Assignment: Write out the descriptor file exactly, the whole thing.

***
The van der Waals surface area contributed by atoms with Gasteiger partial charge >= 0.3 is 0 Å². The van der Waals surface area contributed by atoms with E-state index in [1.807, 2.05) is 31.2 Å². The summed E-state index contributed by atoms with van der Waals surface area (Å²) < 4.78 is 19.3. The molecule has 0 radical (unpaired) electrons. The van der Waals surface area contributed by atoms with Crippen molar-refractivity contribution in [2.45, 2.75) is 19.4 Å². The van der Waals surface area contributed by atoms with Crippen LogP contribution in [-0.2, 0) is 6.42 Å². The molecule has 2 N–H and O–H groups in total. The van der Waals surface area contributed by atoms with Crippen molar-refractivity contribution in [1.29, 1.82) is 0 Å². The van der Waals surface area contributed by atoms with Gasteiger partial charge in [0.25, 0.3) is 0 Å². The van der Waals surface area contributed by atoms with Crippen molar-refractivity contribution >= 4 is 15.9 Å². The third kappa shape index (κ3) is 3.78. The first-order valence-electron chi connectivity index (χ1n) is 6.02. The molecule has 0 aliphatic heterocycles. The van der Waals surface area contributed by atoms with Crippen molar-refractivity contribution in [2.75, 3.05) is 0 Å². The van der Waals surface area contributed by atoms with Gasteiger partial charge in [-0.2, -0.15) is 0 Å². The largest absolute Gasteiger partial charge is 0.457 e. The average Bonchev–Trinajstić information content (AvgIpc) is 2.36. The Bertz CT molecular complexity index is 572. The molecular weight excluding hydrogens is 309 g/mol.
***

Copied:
The van der Waals surface area contributed by atoms with Gasteiger partial charge >= 0.3 is 0 Å². The van der Waals surface area contributed by atoms with E-state index in [1.807, 2.05) is 31.2 Å². The summed E-state index contributed by atoms with van der Waals surface area (Å²) < 4.78 is 19.3. The molecule has 0 radical (unpaired) electrons. The van der Waals surface area contributed by atoms with Crippen molar-refractivity contribution in [2.45, 2.75) is 19.4 Å². The van der Waals surface area contributed by atoms with Crippen LogP contribution in [-0.2, 0) is 6.42 Å². The molecule has 2 N–H and O–H groups in total. The van der Waals surface area contributed by atoms with Crippen molar-refractivity contribution in [1.29, 1.82) is 0 Å². The van der Waals surface area contributed by atoms with Gasteiger partial charge in [0.25, 0.3) is 0 Å². The van der Waals surface area contributed by atoms with Crippen molar-refractivity contribution >= 4 is 15.9 Å². The third kappa shape index (κ3) is 3.78. The first-order valence-electron chi connectivity index (χ1n) is 6.02. The molecule has 0 aliphatic heterocycles. The van der Waals surface area contributed by atoms with Crippen molar-refractivity contribution in [2.75, 3.05) is 0 Å². The van der Waals surface area contributed by atoms with Gasteiger partial charge in [-0.2, -0.15) is 0 Å². The largest absolute Gasteiger partial charge is 0.457 e. The average Bonchev–Trinajstić information content (AvgIpc) is 2.36. The Bertz CT molecular complexity index is 572. The molecular weight excluding hydrogens is 309 g/mol.